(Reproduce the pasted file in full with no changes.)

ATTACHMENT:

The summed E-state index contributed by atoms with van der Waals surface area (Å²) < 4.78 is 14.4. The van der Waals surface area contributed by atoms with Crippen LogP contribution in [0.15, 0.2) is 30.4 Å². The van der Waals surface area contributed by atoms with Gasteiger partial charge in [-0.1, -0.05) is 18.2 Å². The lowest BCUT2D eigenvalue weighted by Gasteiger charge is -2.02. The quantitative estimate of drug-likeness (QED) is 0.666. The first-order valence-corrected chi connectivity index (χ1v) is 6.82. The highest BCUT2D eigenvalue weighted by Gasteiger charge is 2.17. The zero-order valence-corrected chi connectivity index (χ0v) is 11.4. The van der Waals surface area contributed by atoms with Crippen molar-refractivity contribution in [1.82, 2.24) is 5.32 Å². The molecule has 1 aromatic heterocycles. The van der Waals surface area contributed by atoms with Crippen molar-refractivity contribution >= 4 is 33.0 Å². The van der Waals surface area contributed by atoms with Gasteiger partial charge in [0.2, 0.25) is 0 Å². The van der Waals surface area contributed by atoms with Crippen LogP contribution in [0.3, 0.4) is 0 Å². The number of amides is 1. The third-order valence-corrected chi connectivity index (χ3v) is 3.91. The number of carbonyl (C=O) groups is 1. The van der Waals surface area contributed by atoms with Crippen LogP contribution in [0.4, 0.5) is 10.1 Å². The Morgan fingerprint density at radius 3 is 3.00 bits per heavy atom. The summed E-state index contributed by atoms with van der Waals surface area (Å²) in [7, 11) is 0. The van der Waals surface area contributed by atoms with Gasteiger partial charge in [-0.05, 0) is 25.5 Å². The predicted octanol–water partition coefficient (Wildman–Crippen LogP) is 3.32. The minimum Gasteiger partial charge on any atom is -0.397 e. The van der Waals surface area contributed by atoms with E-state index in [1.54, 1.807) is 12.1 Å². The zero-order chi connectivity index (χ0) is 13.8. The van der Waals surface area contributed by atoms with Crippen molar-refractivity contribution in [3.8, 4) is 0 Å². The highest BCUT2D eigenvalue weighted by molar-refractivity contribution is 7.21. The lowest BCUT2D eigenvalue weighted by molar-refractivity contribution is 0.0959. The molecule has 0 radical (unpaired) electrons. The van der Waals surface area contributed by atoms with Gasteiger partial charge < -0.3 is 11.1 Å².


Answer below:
The summed E-state index contributed by atoms with van der Waals surface area (Å²) < 4.78 is 14.4. The van der Waals surface area contributed by atoms with Crippen LogP contribution in [0.15, 0.2) is 30.4 Å². The van der Waals surface area contributed by atoms with Gasteiger partial charge in [-0.1, -0.05) is 18.2 Å². The lowest BCUT2D eigenvalue weighted by Gasteiger charge is -2.02. The quantitative estimate of drug-likeness (QED) is 0.666. The first-order valence-corrected chi connectivity index (χ1v) is 6.82. The highest BCUT2D eigenvalue weighted by Gasteiger charge is 2.17. The zero-order valence-corrected chi connectivity index (χ0v) is 11.4. The van der Waals surface area contributed by atoms with Crippen molar-refractivity contribution in [1.82, 2.24) is 5.32 Å². The molecule has 1 aromatic heterocycles. The van der Waals surface area contributed by atoms with Crippen molar-refractivity contribution >= 4 is 33.0 Å². The van der Waals surface area contributed by atoms with Gasteiger partial charge in [0.2, 0.25) is 0 Å². The van der Waals surface area contributed by atoms with Crippen LogP contribution in [0.3, 0.4) is 0 Å². The number of amides is 1. The third-order valence-corrected chi connectivity index (χ3v) is 3.91. The number of carbonyl (C=O) groups is 1. The van der Waals surface area contributed by atoms with Crippen LogP contribution in [0.4, 0.5) is 10.1 Å². The Morgan fingerprint density at radius 3 is 3.00 bits per heavy atom. The summed E-state index contributed by atoms with van der Waals surface area (Å²) in [7, 11) is 0. The van der Waals surface area contributed by atoms with Gasteiger partial charge in [-0.05, 0) is 25.5 Å². The predicted octanol–water partition coefficient (Wildman–Crippen LogP) is 3.32. The minimum Gasteiger partial charge on any atom is -0.397 e. The van der Waals surface area contributed by atoms with E-state index in [1.54, 1.807) is 12.1 Å². The zero-order chi connectivity index (χ0) is 13.8. The van der Waals surface area contributed by atoms with Crippen molar-refractivity contribution in [3.8, 4) is 0 Å². The highest BCUT2D eigenvalue weighted by molar-refractivity contribution is 7.21. The lowest BCUT2D eigenvalue weighted by molar-refractivity contribution is 0.0959. The molecule has 0 radical (unpaired) electrons. The van der Waals surface area contributed by atoms with Gasteiger partial charge < -0.3 is 11.1 Å².